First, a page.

Image result for la cabane magique
Come on…who doesn’t love a good story about an attack from the Vikings??

Besides that, I use websites like Le Monde and France Culture for current events and history, The French Experiment for classic children’s stories (which you can also listen to) and Talk In French for random articles on subjects like texting. They can be really entertaining!

Language Learning Websites and Apps

I spend so much time on my computer that my vision is starting to go out. Not so much a brag, as a sad fact. (Side note: you can use blue light glasses to shield your beautiful, beautiful eyes.) My point is that you can use websites like Duolingo, FluentU, Memrise, and BUSUU to do online exercises and courses. If you like a more structured learning regime, you’ll probably like these. You can also download a lot of these as apps on your phone!

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Duolingo…I owe you my life.

TV Shows and Movies

Of all my French study tools, vegging out and watching TV has to be the easiest. Binge watch shows like Les Hommes de l’Ombre (a thrilling political drama) and Les Revenants, or watch award winning French movies like La Vie d’Adèle (not for kids) to get a look into French culture and vernacular. If you need a little help, just turn on the subtitles!

Image result for les hommes de l'ombre


If you enjoy writing as I do, you’ll probably benefit from writing in French (or any language, for that matter.) I have filled dozens upon dozens of notebooks, diaries, and dream journals and they are written in more than five languages, French and English making up the majority.

If you can take just ten minutes of your day to write down something fun you did or how you’re feeling about a particular aspect of your life, you’ll find that, over time, you’ll get better and better at expressing yourself and writing in that language. It also helps with new vocabulary because, when you don’t immediately know a word, you can simply look it up and then put it to use! This is helpful on more levels than one.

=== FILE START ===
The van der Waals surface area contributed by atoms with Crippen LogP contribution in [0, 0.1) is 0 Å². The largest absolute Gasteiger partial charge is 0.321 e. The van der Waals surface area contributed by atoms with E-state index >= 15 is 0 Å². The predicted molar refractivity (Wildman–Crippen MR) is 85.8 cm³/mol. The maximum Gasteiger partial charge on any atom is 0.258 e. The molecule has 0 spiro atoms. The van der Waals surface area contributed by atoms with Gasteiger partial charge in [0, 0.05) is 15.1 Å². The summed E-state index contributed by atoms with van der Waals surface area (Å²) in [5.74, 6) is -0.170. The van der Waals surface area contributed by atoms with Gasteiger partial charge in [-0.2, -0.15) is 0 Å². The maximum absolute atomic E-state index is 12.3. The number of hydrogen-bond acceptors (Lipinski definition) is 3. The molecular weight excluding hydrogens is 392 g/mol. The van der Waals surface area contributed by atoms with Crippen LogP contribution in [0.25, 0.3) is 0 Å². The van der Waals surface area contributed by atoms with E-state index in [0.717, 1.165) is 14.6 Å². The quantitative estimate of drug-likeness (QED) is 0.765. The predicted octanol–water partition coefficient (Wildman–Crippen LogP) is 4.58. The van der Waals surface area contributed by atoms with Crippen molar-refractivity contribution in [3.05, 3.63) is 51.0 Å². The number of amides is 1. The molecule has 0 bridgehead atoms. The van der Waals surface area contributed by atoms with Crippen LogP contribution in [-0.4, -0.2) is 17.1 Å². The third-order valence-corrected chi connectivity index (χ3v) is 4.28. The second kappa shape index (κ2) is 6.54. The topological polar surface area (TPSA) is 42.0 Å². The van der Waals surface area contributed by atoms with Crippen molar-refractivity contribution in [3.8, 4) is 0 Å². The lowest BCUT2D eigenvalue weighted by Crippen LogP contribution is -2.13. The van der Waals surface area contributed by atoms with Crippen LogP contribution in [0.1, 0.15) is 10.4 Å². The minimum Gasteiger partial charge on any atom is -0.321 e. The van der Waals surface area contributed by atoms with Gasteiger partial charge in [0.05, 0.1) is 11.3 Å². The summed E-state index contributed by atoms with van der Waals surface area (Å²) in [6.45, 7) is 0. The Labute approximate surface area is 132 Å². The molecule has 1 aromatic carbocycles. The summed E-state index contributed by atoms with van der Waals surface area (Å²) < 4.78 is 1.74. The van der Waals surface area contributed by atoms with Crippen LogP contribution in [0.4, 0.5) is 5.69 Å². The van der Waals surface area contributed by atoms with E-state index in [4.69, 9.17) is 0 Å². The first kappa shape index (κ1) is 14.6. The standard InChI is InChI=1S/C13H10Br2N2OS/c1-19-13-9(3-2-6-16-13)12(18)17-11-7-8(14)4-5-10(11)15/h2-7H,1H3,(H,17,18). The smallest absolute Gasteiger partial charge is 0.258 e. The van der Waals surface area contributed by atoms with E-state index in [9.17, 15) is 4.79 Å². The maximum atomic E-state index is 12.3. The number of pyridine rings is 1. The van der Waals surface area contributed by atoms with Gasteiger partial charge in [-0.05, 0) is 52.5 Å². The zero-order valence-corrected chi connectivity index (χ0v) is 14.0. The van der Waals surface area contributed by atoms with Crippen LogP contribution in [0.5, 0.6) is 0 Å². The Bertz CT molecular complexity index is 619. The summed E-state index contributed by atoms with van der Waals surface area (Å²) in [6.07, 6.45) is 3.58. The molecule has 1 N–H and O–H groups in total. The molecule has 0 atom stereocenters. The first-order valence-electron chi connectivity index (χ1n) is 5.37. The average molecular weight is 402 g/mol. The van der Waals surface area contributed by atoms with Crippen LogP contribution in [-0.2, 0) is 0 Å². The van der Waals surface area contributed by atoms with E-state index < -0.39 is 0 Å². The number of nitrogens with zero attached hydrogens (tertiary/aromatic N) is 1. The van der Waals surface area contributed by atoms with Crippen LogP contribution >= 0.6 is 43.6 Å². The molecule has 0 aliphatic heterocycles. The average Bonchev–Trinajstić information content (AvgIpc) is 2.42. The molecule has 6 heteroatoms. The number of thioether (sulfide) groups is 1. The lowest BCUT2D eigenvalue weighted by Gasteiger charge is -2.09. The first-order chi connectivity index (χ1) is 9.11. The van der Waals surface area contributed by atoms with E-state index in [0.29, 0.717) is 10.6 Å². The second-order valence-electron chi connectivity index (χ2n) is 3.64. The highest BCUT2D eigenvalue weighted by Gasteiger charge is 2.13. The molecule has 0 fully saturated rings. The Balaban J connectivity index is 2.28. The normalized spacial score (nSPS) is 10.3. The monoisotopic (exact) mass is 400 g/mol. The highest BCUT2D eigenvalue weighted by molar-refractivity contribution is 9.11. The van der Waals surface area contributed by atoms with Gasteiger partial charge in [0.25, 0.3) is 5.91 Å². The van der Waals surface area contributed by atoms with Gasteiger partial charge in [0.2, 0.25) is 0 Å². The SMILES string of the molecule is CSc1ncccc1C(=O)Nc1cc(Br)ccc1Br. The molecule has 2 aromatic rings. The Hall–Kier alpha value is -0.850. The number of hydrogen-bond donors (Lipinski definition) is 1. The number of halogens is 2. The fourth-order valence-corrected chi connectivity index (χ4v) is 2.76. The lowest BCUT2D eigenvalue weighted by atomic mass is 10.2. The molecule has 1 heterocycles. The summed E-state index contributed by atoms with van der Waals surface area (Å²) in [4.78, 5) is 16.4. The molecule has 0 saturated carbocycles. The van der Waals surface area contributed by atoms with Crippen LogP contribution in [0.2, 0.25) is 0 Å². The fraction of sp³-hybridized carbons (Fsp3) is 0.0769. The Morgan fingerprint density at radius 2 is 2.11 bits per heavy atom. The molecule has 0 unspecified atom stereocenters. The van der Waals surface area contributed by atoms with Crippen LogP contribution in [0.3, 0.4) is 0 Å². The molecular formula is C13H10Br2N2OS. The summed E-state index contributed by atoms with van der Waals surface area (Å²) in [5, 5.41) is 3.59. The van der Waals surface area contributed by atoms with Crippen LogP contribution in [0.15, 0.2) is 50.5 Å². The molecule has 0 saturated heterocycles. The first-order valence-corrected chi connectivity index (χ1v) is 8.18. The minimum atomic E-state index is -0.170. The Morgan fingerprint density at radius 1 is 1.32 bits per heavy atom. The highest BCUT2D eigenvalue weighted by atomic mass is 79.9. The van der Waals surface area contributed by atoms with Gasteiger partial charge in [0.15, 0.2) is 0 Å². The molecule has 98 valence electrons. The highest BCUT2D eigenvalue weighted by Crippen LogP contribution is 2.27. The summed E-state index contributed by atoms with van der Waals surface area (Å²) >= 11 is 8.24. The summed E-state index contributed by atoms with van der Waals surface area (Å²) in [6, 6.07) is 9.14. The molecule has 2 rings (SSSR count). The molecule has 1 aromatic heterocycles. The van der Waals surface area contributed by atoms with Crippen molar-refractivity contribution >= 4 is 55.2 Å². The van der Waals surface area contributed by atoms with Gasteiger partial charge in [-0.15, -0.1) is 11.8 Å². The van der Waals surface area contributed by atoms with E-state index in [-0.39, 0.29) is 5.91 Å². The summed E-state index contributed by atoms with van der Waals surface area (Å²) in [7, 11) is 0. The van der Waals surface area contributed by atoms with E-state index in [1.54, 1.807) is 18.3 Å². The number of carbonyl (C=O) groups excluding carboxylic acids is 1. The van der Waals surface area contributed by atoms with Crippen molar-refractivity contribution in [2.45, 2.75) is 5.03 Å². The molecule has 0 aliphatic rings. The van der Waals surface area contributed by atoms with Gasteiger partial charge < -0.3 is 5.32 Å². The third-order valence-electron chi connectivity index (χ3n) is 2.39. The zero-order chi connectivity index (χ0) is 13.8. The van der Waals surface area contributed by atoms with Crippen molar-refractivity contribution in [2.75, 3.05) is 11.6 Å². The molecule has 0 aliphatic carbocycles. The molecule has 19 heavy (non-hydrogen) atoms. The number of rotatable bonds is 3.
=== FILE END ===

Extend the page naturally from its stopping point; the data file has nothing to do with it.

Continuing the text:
But, in the end, learning a language is supposed to be fun. It’s not supposed to feel like a chore. Do whatever suits you and your learning style when maintaining a language. I also recommend switching it up. If you spend a month listening to news podcasts, it will probably get boring. Try a little bit of everything to keep you on your toes. You got this!

Check out the video of my past trip to Mexico!

3 comments on “My French Study Tools For 2019

  1. I like how you really emphasize language learning to be fun and how listening is really important to language learning. i think the same way! been listening to talks in korean and started reading fiction.

    Liked by 1 person

    • Yeah, I think that’s so important for people because I have soooo many people tell me that they want to learn this language and that language but can’t quite start. But that’s cool! Do you know the story of Hangul and how King Segun the Great created it? Really interesting from a linguistic and historical perspective!

      Liked by 1 person

  2. Pingback: What Language Should You Learn On Duolingo? – Slow Boat Library